Sunday, 5 February 2012

Sleep matters.

The science of sleep is more than 50 years old, but much remains a mystery. We still don't really know exactly what sleep is for or why we dream, but there are some interesting theories.

Most scientists agree that we have periods of REM (rapid eye movement) sleep and non-REM sleep. Although previously scientists believed that all dreaming happened during REM sleep, recent research shows that we have different kinds of dreams, with non-REM dreams being short and dull and REM dreams being long and vivid. Some scientists believe that one function of dreaming is probably to process information and find meaning. There is some experimental evidence that REM sleep promotes creative thinking.

The idea that sleep plays an important role in learning and memory isn’t new. But there is now considerable evidence that REM sleep is strongly connected with learning how to do something, for example how to play an instrument. This contrasts with non-REM sleep, which seems to be connected with spatial memories, for instance learning to find your way around a new city.

How you feel when you wake up depends on what stage of sleep you’re in. If you wake up feeling wide awake and refreshed, you probably woke up during a phase of light sleep. On the other hand, if you wake up feeling groggy, this is probably because you’ve woken up during a deeper phase of sleep, so you’re still half asleep. Fortunately, research shows a short nap of 10–15 minutes could help you catch up, but avoid a longer siesta as it could leave you feeling groggy. Some sleep researchers believe that a 10-minute snooze can improve your overall performance and could prevent accidents for overtired drivers and nurses.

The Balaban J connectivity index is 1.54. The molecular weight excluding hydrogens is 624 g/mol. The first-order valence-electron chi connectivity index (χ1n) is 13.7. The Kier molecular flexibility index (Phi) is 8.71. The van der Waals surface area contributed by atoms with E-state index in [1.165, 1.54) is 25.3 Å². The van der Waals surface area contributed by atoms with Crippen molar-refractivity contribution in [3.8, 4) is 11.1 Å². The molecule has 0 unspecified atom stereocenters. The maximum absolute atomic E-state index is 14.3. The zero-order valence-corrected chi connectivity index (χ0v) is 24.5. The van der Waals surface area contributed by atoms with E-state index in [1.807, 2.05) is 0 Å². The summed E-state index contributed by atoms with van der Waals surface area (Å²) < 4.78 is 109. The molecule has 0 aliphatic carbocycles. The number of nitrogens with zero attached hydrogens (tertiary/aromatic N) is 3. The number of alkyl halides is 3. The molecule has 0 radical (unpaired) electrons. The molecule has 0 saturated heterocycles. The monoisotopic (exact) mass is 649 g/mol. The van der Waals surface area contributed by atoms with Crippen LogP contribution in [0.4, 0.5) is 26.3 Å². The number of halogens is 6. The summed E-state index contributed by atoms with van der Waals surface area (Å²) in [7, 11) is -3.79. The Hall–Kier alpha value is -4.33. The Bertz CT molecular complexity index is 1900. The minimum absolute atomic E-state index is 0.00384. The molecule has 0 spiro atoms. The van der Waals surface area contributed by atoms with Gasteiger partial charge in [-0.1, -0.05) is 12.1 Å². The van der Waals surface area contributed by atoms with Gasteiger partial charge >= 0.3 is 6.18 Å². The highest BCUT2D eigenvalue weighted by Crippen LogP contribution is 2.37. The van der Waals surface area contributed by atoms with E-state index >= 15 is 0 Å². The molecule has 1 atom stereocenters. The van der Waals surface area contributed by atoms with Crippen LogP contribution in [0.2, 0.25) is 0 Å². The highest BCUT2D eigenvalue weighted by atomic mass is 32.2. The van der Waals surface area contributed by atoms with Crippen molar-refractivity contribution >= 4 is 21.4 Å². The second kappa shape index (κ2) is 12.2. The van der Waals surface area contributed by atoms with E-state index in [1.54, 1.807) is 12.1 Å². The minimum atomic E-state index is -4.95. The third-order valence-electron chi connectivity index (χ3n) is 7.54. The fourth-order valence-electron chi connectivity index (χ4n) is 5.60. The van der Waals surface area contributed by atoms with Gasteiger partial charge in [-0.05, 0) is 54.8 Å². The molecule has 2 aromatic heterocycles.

Researchers agree we need between about 6 and 8 hours’ sleep a night for good mental and physical health, but studies show about 1 in 10 people have problems sleeping. To avoid insomnia and get a good night’s sleep, it’s important to go to bed at about the same time every night. Avoid watching TV, using a computer or doing exercise shortly before going to bed and make sure you’re neither too hot nor too cold. If you’re worrying about something when you go to bed, there’s no point in telling yourself not to think about it. Instead, think about a pleasant, relaxing scene, which should soon help you to fall asleep.

Global  Pre-Intermediate

Related Posts with Thumbnails